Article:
It is well recognised and accepted that new roads and connectivity alone will not be a sufficient kick-start or generate economic activity along transport and economic corridors. To address this, a subcomponent of RAP (and the forerunner to CONNECT), the Social and Economic Development (SED) programme provided direct agricultural inputs (e.g. seeds, fertilisers) and training to targeted members of communities (direct beneficiaries) residing by or close to RAP roads to develop small agribusinesses.
The SED component was closed and reviewed in 2015. It was reconceptualised as CONNECT, with an aim to reduce poverty by increasing incomes and resilience through jobs, local roads, social protection support, market links to agribusiness and women-led micro-enterprises and small community infrastructure in 10 districts in the provinces. To this end, CONNECT applied Making Markets Work for the Poor (M4P) thinking in its interventions’ conceptualisation and design.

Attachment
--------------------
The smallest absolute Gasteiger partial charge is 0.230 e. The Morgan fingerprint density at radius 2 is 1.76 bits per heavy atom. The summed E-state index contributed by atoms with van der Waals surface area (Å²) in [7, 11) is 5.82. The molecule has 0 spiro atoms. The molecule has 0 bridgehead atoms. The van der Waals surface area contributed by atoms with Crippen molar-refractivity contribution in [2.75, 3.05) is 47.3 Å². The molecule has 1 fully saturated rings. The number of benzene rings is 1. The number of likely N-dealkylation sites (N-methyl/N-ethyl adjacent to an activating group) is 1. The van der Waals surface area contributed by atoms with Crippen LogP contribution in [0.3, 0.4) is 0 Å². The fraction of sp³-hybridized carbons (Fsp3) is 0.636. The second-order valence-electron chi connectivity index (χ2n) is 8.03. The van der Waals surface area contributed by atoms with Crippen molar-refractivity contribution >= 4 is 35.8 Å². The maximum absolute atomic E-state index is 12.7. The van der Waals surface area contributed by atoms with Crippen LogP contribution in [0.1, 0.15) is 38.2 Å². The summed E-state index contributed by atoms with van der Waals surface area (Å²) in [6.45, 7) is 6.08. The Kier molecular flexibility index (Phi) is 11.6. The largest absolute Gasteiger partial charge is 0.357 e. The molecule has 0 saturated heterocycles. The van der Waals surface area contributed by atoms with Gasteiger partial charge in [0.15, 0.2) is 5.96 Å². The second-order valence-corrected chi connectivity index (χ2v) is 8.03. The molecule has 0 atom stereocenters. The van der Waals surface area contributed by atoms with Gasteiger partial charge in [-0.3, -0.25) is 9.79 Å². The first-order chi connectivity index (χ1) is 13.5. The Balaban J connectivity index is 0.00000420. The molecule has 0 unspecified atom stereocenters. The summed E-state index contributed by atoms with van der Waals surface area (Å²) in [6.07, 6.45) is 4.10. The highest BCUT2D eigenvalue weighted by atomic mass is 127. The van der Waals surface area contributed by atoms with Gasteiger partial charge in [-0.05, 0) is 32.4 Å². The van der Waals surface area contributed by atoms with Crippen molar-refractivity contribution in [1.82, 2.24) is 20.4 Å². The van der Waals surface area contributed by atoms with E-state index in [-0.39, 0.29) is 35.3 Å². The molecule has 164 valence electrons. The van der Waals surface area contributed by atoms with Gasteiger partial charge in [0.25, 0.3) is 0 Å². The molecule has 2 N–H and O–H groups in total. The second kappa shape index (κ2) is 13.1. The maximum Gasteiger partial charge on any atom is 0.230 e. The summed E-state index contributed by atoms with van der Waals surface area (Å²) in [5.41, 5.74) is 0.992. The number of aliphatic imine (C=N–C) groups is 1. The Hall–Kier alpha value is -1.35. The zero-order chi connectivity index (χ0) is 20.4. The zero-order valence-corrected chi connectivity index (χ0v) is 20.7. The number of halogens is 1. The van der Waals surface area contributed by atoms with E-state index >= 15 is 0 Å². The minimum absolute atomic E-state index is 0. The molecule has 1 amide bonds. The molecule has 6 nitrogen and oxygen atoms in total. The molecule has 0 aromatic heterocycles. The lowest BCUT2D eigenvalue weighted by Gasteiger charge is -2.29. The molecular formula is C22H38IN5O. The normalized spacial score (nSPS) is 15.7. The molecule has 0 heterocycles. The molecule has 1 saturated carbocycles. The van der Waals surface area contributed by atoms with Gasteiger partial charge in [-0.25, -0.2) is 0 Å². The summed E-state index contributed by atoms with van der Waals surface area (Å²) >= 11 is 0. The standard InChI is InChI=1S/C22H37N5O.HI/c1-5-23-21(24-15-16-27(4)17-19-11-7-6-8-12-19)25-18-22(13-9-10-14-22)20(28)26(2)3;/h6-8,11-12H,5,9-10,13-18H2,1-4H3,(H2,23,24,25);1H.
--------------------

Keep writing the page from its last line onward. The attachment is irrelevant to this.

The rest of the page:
This report reviews the purpose and process of the CONNECT component of RAP3 with a view to identifying what has worked well and where improvements might be made in future programmes. The CONNECT component applied an M4P approach in designing and implementing its interventions.